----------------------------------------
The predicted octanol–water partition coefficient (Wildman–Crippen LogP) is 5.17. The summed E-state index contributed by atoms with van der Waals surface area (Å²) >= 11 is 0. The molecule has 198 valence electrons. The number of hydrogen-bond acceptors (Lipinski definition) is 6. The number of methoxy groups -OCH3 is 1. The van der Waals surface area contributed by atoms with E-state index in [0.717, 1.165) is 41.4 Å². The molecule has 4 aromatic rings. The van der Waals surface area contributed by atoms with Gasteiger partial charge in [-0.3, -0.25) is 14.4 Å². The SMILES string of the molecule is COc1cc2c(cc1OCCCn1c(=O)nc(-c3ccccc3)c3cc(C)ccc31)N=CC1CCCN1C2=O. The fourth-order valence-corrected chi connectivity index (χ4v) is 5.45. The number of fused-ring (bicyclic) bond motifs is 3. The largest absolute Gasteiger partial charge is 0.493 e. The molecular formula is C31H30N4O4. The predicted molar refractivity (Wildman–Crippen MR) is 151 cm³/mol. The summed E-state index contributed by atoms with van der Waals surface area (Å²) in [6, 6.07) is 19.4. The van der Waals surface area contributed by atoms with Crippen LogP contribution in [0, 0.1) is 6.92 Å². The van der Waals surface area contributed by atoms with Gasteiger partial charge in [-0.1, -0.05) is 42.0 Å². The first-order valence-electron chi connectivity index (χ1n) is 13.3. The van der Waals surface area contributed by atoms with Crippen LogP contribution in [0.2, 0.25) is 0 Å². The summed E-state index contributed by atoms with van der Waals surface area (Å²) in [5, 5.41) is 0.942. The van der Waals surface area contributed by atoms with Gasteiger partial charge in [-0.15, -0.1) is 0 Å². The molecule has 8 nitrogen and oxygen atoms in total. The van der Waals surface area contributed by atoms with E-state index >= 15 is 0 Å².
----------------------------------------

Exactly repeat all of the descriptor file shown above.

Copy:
The predicted octanol–water partition coefficient (Wildman–Crippen LogP) is 5.17. The summed E-state index contributed by atoms with van der Waals surface area (Å²) >= 11 is 0. The molecule has 198 valence electrons. The number of hydrogen-bond acceptors (Lipinski definition) is 6. The number of methoxy groups -OCH3 is 1. The van der Waals surface area contributed by atoms with E-state index in [0.717, 1.165) is 41.4 Å². The molecule has 4 aromatic rings. The van der Waals surface area contributed by atoms with Gasteiger partial charge in [-0.3, -0.25) is 14.4 Å². The SMILES string of the molecule is COc1cc2c(cc1OCCCn1c(=O)nc(-c3ccccc3)c3cc(C)ccc31)N=CC1CCCN1C2=O. The fourth-order valence-corrected chi connectivity index (χ4v) is 5.45. The number of fused-ring (bicyclic) bond motifs is 3. The largest absolute Gasteiger partial charge is 0.493 e. The molecular formula is C31H30N4O4. The predicted molar refractivity (Wildman–Crippen MR) is 151 cm³/mol. The summed E-state index contributed by atoms with van der Waals surface area (Å²) in [6, 6.07) is 19.4. The van der Waals surface area contributed by atoms with Crippen LogP contribution in [0, 0.1) is 6.92 Å². The van der Waals surface area contributed by atoms with Gasteiger partial charge in [-0.1, -0.05) is 42.0 Å². The first-order valence-electron chi connectivity index (χ1n) is 13.3. The van der Waals surface area contributed by atoms with Crippen LogP contribution in [0.2, 0.25) is 0 Å². The summed E-state index contributed by atoms with van der Waals surface area (Å²) in [5, 5.41) is 0.942. The van der Waals surface area contributed by atoms with Gasteiger partial charge in [-0.15, -0.1) is 0 Å². The molecule has 8 nitrogen and oxygen atoms in total. The van der Waals surface area contributed by atoms with E-state index >= 15 is 0 Å².